It is clear that the district court of appeal was in error in its conclusion. The meander line was evidently run for the purpose of establishing the boundaries of the upland or agricultural land and not for the purpose of delimiting the boundaries of the lake. It does not purport on the face of the map to be the easterly boundary of the lake. On the contrary, to the west of this meander line is shown a large body of land indicated as rule or swamp and overflowed land; the acreage of each quarter-section and subdivision is indicated on the map and preceded by the letter "S," which indicates swamp and overflowed land. In the margin of the map of township 48 north, range 3 east, M. D. M., is an estimate of the amount of swamp and overflowed lands appearing upon the township map as 3,798 acres, which corresponds with the quarter-sections and subdivisions shown upon the map as swamp and overflowed land. The same is true as to the map of township 47, range 3 east, M. D. M., where the acreage of swamp and overflowed land is estimated on the map as 2,063 acres. On each map this acreage is indiated as swamp and overflowed land and is separated from the body of water designated as Little Klamath Lake by a heavy diagonal line, and the land in question lies between the meander line on the east and this diagonal line on the west. The field-notes of the survey show that this diagonal line is the eastern boundary of the open water of the lake as distinguished from the land in question east thereof, which is covered with a dense growth of tules. We do not think that this court can declare as a matter of law, from facts of which it takes judicial notice, that the land is not swamp and overflowed land.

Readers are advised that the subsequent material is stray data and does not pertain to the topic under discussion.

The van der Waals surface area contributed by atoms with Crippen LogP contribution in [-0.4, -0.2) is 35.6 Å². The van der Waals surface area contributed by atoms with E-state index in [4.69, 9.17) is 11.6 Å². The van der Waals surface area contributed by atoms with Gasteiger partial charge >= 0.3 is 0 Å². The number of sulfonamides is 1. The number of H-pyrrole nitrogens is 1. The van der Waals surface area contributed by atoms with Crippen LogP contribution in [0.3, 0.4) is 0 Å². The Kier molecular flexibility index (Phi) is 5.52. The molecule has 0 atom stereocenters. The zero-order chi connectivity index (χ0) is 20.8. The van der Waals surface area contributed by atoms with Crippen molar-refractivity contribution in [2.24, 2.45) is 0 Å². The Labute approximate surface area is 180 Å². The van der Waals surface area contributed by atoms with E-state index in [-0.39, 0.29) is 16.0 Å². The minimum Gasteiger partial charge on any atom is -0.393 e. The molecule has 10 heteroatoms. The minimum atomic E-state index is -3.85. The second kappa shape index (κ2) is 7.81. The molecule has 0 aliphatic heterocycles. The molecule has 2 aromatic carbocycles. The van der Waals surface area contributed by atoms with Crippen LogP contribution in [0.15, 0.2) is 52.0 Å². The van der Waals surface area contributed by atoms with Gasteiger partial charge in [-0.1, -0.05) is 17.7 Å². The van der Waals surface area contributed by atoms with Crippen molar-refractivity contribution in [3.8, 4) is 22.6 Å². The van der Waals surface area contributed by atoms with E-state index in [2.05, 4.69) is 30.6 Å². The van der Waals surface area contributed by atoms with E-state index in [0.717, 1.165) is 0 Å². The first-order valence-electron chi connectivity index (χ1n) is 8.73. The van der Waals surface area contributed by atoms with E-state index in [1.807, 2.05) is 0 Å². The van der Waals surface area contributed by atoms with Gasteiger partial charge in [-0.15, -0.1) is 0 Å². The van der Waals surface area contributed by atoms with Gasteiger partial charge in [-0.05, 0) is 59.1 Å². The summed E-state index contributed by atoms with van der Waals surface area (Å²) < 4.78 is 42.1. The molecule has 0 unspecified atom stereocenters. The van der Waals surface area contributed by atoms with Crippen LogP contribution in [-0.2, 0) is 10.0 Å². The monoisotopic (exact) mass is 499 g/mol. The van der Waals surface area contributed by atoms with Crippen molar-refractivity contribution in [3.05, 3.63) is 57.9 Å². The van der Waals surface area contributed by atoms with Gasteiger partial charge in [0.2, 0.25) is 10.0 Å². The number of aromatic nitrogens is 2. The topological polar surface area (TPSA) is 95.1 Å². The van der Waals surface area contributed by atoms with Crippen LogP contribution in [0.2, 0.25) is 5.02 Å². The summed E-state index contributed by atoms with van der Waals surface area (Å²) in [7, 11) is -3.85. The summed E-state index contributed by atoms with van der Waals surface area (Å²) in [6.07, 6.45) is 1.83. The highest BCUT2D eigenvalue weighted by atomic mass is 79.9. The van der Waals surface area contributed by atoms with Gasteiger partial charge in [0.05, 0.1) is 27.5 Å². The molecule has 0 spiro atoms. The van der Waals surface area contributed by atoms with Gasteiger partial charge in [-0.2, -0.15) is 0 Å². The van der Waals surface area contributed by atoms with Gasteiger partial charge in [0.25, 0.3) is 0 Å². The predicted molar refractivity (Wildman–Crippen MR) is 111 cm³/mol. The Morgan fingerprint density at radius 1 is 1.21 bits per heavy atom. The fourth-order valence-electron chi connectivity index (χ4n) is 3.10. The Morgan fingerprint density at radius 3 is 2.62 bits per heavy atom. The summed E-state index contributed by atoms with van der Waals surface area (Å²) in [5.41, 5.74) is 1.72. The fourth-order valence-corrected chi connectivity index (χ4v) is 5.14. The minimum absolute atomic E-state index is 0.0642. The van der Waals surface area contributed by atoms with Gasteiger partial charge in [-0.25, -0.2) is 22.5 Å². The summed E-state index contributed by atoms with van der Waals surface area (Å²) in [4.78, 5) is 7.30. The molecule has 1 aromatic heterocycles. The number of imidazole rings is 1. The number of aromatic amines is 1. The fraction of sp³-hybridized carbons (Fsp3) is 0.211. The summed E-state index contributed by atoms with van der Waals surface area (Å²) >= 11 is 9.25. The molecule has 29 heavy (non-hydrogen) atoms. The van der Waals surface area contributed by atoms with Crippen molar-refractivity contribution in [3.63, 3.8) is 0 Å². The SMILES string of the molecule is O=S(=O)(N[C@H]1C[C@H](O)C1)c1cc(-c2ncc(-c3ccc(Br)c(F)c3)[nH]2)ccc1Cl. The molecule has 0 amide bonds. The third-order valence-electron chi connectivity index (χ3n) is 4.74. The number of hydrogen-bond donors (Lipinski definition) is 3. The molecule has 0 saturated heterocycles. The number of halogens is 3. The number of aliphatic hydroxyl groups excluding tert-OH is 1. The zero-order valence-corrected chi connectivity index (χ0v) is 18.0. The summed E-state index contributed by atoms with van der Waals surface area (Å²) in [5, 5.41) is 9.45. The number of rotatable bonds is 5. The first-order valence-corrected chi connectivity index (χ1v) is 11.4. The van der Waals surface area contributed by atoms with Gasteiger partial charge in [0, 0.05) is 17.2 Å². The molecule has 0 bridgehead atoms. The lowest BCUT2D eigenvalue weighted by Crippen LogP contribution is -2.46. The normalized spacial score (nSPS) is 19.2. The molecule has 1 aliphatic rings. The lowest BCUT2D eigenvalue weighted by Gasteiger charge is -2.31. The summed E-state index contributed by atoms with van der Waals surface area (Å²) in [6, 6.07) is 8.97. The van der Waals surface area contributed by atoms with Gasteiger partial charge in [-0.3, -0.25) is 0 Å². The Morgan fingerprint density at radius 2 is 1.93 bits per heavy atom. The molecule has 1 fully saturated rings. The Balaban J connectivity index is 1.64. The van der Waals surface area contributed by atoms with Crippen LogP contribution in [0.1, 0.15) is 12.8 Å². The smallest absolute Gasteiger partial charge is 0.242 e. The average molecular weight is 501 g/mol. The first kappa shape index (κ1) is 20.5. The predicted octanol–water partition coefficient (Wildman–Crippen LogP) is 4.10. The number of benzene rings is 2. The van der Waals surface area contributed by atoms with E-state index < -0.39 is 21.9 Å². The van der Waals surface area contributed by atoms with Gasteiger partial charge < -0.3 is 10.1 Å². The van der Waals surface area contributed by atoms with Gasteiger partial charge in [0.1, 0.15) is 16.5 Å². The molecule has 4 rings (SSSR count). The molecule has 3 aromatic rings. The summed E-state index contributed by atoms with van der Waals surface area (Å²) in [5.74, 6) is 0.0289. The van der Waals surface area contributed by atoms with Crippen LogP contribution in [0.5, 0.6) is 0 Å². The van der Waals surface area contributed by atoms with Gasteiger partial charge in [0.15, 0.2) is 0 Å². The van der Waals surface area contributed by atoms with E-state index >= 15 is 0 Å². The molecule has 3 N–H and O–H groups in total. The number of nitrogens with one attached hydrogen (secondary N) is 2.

This contest is one over the relative rights of the parties to purchase swamp and overflowed lands. Their applications are only for land of that character. The surveyor-general of the state was of the opinion that the land was swamp and overflowed land, and for the purpose of having the relative rights to purchase such land determined referred the contest to the superior court. The proceeding was not intended to determine the character of the land; the parties foreclosed inquiry on that subject by admitting the land to be swamp and overflowed land, as indeed they were bound to do, in order to secure the rights for which they were respectively contending. This was also the contention of the surveyor-general, who stood ready to issue his certificate of purchase or patent as swamp and overflowed land as soon as the relative priority of the parties was determined, while it is made the duty of the surveyor-general of the state to issue his patent or certificate to the successful party in the contest (sec. 3416, Pol. Code; Laugenour v. Shanklin, 57 Cal. 71, 75, 76; Lobree v. Mullan, 70 Cal. 150, [11 P. 685]; People v. Morris, 77 Cal. 204, 207, [19 P. 378]; McFaul v. Pfankuch, 98 Cal. 400, 402, 403, [33 P. 397]; Youle v. Thomas, 146 Cal. 537, 541, [ 80 P. 714]). The state, however, is not a party to the contest, and is not represented therein ( Cunningham v. Crowley, 51 Cal. 128, 132, 133; Polk v. Sleeper, 158 Cal. 632, 636, 637, [ 112 P. 179]; People v. California Fish Co., 166 Cal. 576, 611, [ 138 P. 79]), and is no more estopped by a judgment in such a contest than by the issuance of a patent by the surveyor-general without a contest. As was stated in People v. California Fish Co., supra, concerning a patent of sovereign lands issued after such a contest: "Some of the patents in controversy in this series of cases were issued after and in pursuance of a land contest in the courts, under section 3414 of the Political Code, as to the right of opposing claimants to purchase the land under the law. Such a contest does not estop the state from claiming and showing that the land was reserved, or that it was and is dedicated to public use. The judgment in such a case merely determines which, if either, of the claimants is a qualified purchaser (not whether the law authorizes a sale of the particular land, but which had the better right), and that the one found to be qualified and having the prior claim is entitled to purchase. The state is not a party thereto and public rights are not adjudicated or concluded thereby ( Polk v. Sleeper, 158 Cal. 632, 637, [ 112 P. 179]). . . ."